Sunday, April 10, 2005

The Tragedy of the Commons

The Tragedy of the Commons is an economics term. The story goes that, in medieval England, ever town had a pasture that could be used by all the villagers. A typical village, for example, had enough pasture to support 100 cows. The concept is that one villager would decide to put two cows on the common pasture and double his income. The other villagers would see this and put all of their cows in the pasture. The trouble is, the pasture could only support 100 cows, and so it would soon become a mud patch full of scrawny cows.

Here's the trouble with this scenario. The peasants are not stupid. A few would notice that the milk was drying up, and decide to have steaks rather than milk. The peasants would cut their loses, either by moving their cows back to their own pasture, or by eating a few. Either way, the cow population would be brought back into balance with the available pasture. The only time that this would not be the case is if additional exploitation caused irreparable harm, yet such instances are few.

6 Comments:

Blogger Hamlette said...

Oh, I thought the Tragedy of the Commons was when they decided to split up those commons and put fences on them (kinda like killing the open range in the American West). There's a lot about that sort of thing in one or two of the Jack Aubrey/Stephen Maturin books...

9:15 AM  
Blogger Noumenon said...

The things you're talking about the peasants doing are the results of the tragedy of the commons. They could have raised another cow on their own land for steak, and kept the one on the commons for milk. But now they're impoverished and get to have only one cow and pay for its fodder, instead of two cows with one eating for free.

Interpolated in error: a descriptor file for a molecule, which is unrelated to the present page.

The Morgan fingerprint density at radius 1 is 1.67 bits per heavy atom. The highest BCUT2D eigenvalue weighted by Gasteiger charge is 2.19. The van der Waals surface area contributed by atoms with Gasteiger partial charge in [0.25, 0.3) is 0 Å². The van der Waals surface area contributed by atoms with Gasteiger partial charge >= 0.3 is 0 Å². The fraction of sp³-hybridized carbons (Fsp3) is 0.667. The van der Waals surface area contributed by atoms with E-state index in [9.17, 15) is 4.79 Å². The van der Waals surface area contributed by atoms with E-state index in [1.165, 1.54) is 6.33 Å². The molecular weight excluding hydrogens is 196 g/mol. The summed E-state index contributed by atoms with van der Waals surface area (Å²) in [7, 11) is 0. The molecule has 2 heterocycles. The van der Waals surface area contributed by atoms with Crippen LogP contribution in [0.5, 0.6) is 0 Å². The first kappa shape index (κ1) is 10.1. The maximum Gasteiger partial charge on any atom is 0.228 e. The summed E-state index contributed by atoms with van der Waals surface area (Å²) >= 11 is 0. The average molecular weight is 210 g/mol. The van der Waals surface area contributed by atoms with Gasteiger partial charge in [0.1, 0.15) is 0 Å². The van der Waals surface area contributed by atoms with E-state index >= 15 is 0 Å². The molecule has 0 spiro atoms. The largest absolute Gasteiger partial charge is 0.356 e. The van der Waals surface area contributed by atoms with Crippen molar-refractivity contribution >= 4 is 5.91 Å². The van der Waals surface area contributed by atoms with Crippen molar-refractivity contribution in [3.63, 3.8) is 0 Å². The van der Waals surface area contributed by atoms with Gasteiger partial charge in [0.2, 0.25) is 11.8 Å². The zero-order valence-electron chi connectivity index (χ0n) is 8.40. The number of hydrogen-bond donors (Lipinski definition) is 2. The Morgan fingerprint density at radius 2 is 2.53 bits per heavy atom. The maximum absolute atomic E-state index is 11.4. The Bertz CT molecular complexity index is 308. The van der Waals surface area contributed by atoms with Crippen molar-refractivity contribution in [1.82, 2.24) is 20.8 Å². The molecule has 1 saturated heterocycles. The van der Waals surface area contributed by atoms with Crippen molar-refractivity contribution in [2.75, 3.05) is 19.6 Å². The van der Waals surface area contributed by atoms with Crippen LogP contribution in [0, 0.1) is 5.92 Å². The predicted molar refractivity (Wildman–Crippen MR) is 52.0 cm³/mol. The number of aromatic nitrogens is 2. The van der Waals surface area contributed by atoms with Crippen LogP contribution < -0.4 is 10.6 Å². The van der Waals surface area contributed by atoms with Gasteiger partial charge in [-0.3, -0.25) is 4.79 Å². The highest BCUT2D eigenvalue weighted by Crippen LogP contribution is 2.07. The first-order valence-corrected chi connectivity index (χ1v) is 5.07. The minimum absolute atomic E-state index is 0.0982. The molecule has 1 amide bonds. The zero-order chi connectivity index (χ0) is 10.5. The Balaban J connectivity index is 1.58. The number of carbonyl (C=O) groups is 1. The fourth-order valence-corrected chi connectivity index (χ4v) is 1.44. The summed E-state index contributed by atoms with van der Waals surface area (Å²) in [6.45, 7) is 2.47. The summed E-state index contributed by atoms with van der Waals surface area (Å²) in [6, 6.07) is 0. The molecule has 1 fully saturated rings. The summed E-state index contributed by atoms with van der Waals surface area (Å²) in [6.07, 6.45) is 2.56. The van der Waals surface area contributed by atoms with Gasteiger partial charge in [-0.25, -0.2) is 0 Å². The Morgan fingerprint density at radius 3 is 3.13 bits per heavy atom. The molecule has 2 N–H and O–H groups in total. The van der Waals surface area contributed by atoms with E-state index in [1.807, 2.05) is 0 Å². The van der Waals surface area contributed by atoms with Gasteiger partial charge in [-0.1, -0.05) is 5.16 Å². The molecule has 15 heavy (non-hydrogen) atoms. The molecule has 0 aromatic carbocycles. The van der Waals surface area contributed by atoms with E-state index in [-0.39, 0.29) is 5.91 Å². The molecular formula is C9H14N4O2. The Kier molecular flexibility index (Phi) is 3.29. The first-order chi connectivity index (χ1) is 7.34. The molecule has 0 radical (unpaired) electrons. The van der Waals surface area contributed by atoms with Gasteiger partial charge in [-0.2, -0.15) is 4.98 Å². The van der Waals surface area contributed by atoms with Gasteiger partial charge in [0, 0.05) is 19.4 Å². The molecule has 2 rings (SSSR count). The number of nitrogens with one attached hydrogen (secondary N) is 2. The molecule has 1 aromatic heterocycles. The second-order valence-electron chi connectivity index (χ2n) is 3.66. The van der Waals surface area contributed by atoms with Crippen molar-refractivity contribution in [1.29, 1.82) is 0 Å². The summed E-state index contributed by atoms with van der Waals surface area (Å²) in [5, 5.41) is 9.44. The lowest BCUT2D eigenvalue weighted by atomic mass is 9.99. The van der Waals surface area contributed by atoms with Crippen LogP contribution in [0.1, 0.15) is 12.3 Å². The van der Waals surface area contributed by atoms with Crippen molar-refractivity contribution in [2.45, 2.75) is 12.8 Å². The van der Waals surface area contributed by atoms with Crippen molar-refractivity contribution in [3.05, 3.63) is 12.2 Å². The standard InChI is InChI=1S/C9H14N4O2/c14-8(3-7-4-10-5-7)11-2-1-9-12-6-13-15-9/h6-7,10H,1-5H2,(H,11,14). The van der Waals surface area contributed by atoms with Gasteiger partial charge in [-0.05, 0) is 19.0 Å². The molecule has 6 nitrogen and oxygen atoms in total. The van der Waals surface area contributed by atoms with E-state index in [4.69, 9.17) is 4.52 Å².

11:09 AM  
Blogger Octavo Dia said...

Yes, but the point is the the tragedy of the commons is self-correcting.

11:41 PM  
Blogger Octavo Dia said...

What you're talking about, hamlette, was called "enclosure" and happened during the First Industrial Revolution, when all of the common pasture was fenced off for sheep walks.

11:42 PM  
Blogger Hamlette said...

Yup, enclosure, that's what I'm talking about. Very sad, that enclosure business. No more lovely grassy area to wander about and hunt rabbits in. Hooray for Admiral Aubrey for quashing the enclosure efforst in his district!

10:45 PM  
Blogger Noumenon said...

If the peasants left their 200 cows on the pasture and went away, and then 150 died of famine because they ate all the grass too short, the situation would still be "self-correcting," in the sense that "the cow population would be brought back into balance with the available pasture." The problem is instead of an equilibrium of 100 fat cows on the pasture you have 50. Or instead of 60 million bison on the plains you have six hundred. Sure you can take the ones you have left and send them out to breed but the bison-eating industry is not going to recover from what you did to the commons.

I think your dispute rests heavily on "this would not be the case is if additional exploitation caused irreparable harm, yet such instances are few." It doesn't take irreparable harm. There's a tragedy of the commons effect when everybody decides to drive on the free highways at the same time. The traffic jam clears up in an hour but you never get that time back. And people drive less the next couple days but eventually they come back again, drawn tragically and irresistibly to their share of the commons.

1:18 AM  

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